“I was excited to have him,” Colon said. “You can do all the coaching in the world, but at the end of the day, you need talent. There are not many kids like Quincy walking around in Harrison. I can play him anywhere on the floor. He walks into the gym and with his size, you assume he’s the center. The opponents have no idea that he can put the ball on the floor and is able to go by people.

He also makes plays for other people.” Rutherford had a solid debut against Queen of Peace, but then turned his ankle. Everyone thought that the future superstar was finished before he actually began.

“It wasn’t that bad,” Rutherford said. “I knew I could come back. I was a little shaky, but I was okay. I was able to play right away.”

And play he did. Rutherford went on to register in double figures in 23 of the Blue Tide’s 25 games, including an amazing streak of 18 consecutive games.

“I didn’t even know that,” Rutherford said. “I wasn’t worried about scoring. I knew that I just wanted to help the team out however I could and help the team win. It just happened that way. I didn’t know it was happening.”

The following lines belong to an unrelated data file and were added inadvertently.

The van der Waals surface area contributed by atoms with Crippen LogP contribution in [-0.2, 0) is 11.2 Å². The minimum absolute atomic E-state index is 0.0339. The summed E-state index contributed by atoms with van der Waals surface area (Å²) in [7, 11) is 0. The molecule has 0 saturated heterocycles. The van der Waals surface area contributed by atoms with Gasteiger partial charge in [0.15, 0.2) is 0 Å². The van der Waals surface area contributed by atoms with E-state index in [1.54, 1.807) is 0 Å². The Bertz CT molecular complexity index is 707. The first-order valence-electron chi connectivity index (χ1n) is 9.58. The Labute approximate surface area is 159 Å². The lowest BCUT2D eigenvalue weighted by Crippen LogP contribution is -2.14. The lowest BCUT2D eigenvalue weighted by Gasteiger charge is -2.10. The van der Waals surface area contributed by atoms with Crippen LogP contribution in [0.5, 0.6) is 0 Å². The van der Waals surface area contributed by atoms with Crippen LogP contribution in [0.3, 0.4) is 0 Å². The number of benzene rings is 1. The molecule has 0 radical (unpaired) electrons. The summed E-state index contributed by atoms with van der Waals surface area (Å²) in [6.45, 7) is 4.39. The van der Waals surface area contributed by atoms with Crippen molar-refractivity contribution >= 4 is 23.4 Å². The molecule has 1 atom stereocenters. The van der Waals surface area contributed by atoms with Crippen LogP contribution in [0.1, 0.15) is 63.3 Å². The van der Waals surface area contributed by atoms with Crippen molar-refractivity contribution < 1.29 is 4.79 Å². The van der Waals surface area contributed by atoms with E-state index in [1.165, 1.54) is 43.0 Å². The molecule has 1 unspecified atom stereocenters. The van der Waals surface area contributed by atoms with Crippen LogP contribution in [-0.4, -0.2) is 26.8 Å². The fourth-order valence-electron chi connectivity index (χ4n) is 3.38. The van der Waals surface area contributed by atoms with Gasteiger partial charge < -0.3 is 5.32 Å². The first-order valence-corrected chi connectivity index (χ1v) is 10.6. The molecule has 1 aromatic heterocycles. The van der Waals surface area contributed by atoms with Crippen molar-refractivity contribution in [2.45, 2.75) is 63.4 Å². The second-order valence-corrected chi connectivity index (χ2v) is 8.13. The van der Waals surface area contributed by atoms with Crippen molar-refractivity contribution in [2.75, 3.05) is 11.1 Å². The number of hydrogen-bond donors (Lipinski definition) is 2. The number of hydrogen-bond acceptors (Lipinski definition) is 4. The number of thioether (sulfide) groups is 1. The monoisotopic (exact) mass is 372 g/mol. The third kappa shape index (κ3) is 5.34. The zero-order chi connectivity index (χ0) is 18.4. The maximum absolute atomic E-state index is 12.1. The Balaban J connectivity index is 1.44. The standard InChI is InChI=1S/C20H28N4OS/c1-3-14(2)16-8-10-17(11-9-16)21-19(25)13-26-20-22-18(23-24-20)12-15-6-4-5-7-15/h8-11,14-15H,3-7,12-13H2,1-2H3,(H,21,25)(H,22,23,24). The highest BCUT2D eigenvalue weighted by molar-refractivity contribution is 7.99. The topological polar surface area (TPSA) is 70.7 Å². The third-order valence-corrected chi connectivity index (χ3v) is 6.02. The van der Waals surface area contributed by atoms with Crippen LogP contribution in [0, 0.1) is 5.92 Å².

Rutherford ended up scoring a total of 374 points, a great total for a sophomore. He averaged 15.4 points per game, seven rebounds and four assists.

Over the last week of the season, Rutherford scored 25 points and grabbed nine rebounds in a win over Dwight- Englewood, had 19 points and nine rebounds in a win over Ridgefield and tallied 20 points in a loss to North Bergen in the Hudson County Tournament quarterfinals.

For his efforts, Rutherford has been selected as The Observer Athlete of the Week for the past week.

Colon said that Rutherford continued to improve during the course of the season as he led the Blue Tide to an impressive 17-8 record.

“We know that he’s going to play at the next level, be it (NCAA) Division II or Division III,” Colon said. “And he’s going to have to be a guard. He brought the ball up for us a lot this year. He’s only a sophomore and has the opportunity to grow a little, but he’s a guard on the next level. He’s really a special player. He’s a very good shooter. He’s also a strong kid. I didn’t realize how strong he is, especially going to the basket.”